Grand Teton to Yellowstone

Published: August 26th 2015
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We are currently scabbing some power from a fast food restaurant in Yellowstone having purchased the cheapest thing on the menu… how the mighty have fallen. We are also on day 9 of tent living, it’s Friday 21st so this will get posted when we have internet – there’s not much of anything in the wilderness!

The last couple of days in Grand Teton were eventful for mainly two counts. We saw two bears. One was extremely close and seemed quite happy that about 20 tourists were taking pictures (selfies in our case) of him. What made this even more extraordinary was that we were on a 10 mile hike classed as “very strenuous” and we saw other people attempting it.

The final full day in Grand Teton was Papa Perrow’s 60th birthday so we went to the visitor centre to scab more free wifi in order for Vicks to give him a call. After quite a delayed and frustrating conversation Mark pointed out that maybe his Dad should stand near the router for a better signal. Anyway, Happy (very late now) Birthday Mike, you look better in lycra than any 30 year old I know J

Arriving in Yellowstone was maybe not as picturesque as Grand Teton but having set out our home for the next 6 days we headed to West Thumb for some geothermal pools and hot springs. All dead pretty and blew my mind a little how these things appear. Then on return to our campsite two lovely Canadian girls decided to give us all their food as they couldn’t “cross the border” with what they had – queue scenes of dead excitement.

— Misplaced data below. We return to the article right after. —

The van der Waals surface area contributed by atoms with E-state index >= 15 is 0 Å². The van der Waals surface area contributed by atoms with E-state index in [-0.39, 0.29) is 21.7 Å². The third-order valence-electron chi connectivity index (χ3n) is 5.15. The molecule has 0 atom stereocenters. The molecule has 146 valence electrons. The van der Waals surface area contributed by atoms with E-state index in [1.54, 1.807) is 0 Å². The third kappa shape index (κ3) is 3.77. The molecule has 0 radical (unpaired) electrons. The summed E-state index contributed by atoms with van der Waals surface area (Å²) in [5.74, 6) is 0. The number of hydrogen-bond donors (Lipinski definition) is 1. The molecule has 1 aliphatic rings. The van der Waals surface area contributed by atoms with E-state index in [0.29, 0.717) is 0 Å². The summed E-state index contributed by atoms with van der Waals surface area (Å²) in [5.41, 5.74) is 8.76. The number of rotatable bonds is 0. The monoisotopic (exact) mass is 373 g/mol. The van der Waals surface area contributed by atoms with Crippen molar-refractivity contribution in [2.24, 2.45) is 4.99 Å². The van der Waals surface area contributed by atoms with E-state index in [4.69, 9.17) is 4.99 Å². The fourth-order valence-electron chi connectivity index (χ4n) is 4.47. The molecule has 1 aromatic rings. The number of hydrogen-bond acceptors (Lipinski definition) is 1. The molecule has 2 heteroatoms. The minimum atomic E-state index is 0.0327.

Yesterday was a full day walking around Upper Geyser Basin which houses Old Faithful. After turning up and getting a good seat to watch her blow (no rude thoughts) the rangers got it spot on with their prediction. Was pretty impressive.

We then set ourselves walking around the other geysers, pools and hotsprings only to walk past a geyser called “Beehive” (looked like one). There was a ranger with a more impressive beard than mine who told us to stay as it was about to go off. What he failed to tell us was how much water was going to come out of it and we were directly in the firing line. Water spurted some 150ft in the air and then blew directly onto us meaning that we were soaked. Dead cool though.

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